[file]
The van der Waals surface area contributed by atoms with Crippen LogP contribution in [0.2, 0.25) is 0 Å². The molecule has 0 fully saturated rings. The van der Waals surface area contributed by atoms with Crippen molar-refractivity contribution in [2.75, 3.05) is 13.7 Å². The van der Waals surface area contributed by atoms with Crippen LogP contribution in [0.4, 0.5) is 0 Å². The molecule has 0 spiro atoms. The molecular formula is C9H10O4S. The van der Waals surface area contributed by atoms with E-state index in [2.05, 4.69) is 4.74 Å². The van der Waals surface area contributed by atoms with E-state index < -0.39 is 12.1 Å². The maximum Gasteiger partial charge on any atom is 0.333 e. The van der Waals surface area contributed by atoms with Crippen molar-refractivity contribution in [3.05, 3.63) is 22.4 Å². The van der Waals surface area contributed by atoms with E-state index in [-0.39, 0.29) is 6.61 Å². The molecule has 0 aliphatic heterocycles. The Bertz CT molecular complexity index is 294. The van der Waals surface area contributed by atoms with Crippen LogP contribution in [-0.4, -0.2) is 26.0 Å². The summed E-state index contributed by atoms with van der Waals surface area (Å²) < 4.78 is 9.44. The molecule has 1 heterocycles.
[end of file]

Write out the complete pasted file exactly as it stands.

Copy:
The van der Waals surface area contributed by atoms with Crippen LogP contribution in [0.2, 0.25) is 0 Å². The molecule has 0 fully saturated rings. The van der Waals surface area contributed by atoms with Crippen molar-refractivity contribution in [2.75, 3.05) is 13.7 Å². The van der Waals surface area contributed by atoms with Crippen LogP contribution in [0.4, 0.5) is 0 Å². The molecule has 0 spiro atoms. The molecular formula is C9H10O4S. The van der Waals surface area contributed by atoms with E-state index in [2.05, 4.69) is 4.74 Å². The van der Waals surface area contributed by atoms with E-state index < -0.39 is 12.1 Å². The maximum Gasteiger partial charge on any atom is 0.333 e. The van der Waals surface area contributed by atoms with Crippen molar-refractivity contribution in [3.05, 3.63) is 22.4 Å². The van der Waals surface area contributed by atoms with E-state index in [-0.39, 0.29) is 6.61 Å². The molecule has 0 aliphatic heterocycles. The Bertz CT molecular complexity index is 294. The van der Waals surface area contributed by atoms with Crippen LogP contribution in [-0.4, -0.2) is 26.0 Å². The summed E-state index contributed by atoms with van der Waals surface area (Å²) < 4.78 is 9.44. The molecule has 1 heterocycles.